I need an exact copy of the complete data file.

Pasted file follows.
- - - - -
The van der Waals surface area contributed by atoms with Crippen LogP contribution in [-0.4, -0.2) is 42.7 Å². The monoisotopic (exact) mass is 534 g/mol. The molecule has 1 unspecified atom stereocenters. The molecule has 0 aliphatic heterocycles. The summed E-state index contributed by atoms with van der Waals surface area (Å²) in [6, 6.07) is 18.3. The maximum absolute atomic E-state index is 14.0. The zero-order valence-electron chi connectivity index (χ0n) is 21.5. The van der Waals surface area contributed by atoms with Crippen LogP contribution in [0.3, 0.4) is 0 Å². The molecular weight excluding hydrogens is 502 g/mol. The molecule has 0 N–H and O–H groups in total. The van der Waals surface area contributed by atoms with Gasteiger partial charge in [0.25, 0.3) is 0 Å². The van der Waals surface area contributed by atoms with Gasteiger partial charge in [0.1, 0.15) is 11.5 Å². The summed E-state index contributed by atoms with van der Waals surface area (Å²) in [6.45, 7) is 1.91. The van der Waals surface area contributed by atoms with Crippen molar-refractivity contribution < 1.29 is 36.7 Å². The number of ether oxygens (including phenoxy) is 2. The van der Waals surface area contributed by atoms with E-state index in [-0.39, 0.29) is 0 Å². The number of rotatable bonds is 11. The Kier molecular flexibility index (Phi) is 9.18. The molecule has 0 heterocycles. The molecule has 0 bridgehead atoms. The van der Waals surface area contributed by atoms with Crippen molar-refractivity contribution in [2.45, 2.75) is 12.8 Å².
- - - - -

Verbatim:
The van der Waals surface area contributed by atoms with Crippen LogP contribution in [-0.4, -0.2) is 42.7 Å². The monoisotopic (exact) mass is 534 g/mol. The molecule has 1 unspecified atom stereocenters. The molecule has 0 aliphatic heterocycles. The summed E-state index contributed by atoms with van der Waals surface area (Å²) in [6, 6.07) is 18.3. The maximum absolute atomic E-state index is 14.0. The zero-order valence-electron chi connectivity index (χ0n) is 21.5. The van der Waals surface area contributed by atoms with Crippen LogP contribution in [0.3, 0.4) is 0 Å². The molecular weight excluding hydrogens is 502 g/mol. The molecule has 0 N–H and O–H groups in total. The van der Waals surface area contributed by atoms with Gasteiger partial charge in [0.25, 0.3) is 0 Å². The van der Waals surface area contributed by atoms with Gasteiger partial charge in [0.1, 0.15) is 11.5 Å². The summed E-state index contributed by atoms with van der Waals surface area (Å²) in [6.45, 7) is 1.91. The van der Waals surface area contributed by atoms with Crippen molar-refractivity contribution < 1.29 is 36.7 Å². The number of ether oxygens (including phenoxy) is 2. The van der Waals surface area contributed by atoms with E-state index in [-0.39, 0.29) is 0 Å². The number of rotatable bonds is 11. The Kier molecular flexibility index (Phi) is 9.18. The molecule has 0 heterocycles. The molecule has 0 bridgehead atoms. The van der Waals surface area contributed by atoms with Crippen molar-refractivity contribution in [2.45, 2.75) is 12.8 Å².